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Jerdair( Jardhar ) Village In India , Uttarakhand

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November 22, 1838
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Mohammed Abdulkakrim
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Scenery and Places
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Bahadur Shah II

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The above image is found from the book The Indian Empire Illustrated, The London Printing and Publishing Company Limited.


The small and obscure village of Jerdair stands upon the slope of a mountain in the province of Ghurwal—a tract of country extending, on the north-east, to the summit of the Himalaya; on the north-west "to the hanks of the Sutlej; and bounded ou the east and south by the province of Delhi* The general aspect of the country is exceedingly mountainous, and difficult of cultivation; yet parts of it are tolerably fertile; and, though now but thinly peopled, Ghurwal retains the vestiges of mighty works, the achievements of former possessors of the soil. The sides of many of its hills exhibit a succession of terraces, of very solid construction; and upon the surfaces thus produced, water necessary for the cultivation of rice is still retained. Several branches of the Ganges flow through the valleys of this highly picturesque country, which is regarded with peculiar veneration by the people of Hindoostan, in consequence of its containing the holy ground from which the waters of the true Ganges issue into open light. I ormerly this province comprehended all the territory extending to Hurdwar, and stretched eastward to the borders of Nepaul: it is now restricted within much narrower limits*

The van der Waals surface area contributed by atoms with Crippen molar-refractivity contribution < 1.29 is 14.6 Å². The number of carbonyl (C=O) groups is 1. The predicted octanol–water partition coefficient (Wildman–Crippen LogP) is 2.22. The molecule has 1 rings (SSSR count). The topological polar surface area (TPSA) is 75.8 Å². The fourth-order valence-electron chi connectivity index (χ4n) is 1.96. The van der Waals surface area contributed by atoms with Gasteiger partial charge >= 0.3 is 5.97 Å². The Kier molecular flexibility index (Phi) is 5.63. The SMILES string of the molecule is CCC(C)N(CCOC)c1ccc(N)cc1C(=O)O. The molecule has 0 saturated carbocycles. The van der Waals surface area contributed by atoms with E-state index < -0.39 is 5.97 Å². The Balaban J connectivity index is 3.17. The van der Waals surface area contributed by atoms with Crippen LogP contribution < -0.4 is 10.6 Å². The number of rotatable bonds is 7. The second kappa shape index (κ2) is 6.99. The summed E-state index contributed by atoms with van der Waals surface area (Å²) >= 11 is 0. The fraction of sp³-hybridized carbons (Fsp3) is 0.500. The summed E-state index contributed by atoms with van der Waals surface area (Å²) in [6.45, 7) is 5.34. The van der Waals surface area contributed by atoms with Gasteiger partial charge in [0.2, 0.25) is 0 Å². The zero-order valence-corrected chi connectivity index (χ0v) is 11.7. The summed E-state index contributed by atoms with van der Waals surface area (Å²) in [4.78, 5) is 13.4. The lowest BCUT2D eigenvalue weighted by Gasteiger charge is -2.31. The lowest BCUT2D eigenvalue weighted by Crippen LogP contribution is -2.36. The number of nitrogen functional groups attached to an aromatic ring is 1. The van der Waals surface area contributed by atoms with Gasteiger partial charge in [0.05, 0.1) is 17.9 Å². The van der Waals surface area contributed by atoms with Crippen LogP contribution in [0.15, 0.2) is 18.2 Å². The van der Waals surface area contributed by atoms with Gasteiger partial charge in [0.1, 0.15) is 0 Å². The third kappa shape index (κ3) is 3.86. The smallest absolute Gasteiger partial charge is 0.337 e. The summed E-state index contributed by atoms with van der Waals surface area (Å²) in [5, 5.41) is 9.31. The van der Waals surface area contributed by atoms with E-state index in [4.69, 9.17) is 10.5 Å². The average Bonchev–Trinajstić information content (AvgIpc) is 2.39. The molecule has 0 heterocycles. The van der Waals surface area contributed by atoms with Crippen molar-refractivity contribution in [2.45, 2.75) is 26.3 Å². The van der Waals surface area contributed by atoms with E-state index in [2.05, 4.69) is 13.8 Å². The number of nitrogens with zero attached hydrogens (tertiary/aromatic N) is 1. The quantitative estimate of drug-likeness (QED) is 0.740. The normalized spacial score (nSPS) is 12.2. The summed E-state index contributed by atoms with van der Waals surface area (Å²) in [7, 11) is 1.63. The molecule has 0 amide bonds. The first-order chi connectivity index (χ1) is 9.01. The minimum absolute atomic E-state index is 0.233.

Notwithstanding its extreme elevation, the climate of Ghurwal, owing to its south¬ western aspect, is very mild; and though the site of the village of Jerdair presents little more than a bleak and barren waste, the greater part of the province is richly clothed with trees. In many places the productions of the temperate and the torrid zones meet and mingle: the tiger makes his lair upon the confines of eternal snow; and the elephant is enabled to endure the severity of the climate by a provision of nature unknown to animals of his species in warmer latitudes—namely, by a shaggv covering of hair.

The inhabitants of Jerdair, like those of the province generally, are termed Khayasa; and all boast descent from Rajpoots of the highest caste , and are therefore exceedingly scrupulous in their eating, and in their regard for the sacred cow. They will not sell one of those animals except upon assurance that the purchaser will neither kill it himself, nor suffer it to be killed by another: their prejudices prevent them from keeping poultry; and travellers must bring sheep with them for food, or be content to live on fish and game, both of which are exceedingly abundant.

Many of the views of mountain scenery which open as the footpaths wind round projecting points, are magnificently sublime. The high ledges of the rock are the haunts of the chamois, and eagles have their eyries on hoary peaks, inaccessible to the depredations of man, Ghurwai is celebrated for a peculiar breed of ponies, called “ ghoouts J> —rough, stunted, and shaggy, but exceedingly sure-footed, and well adapted to carry a traveller in safety along the dizzy verge of narrow pathways, from which the eye endeavours in vain to penetrate the darkness of the abyss below.

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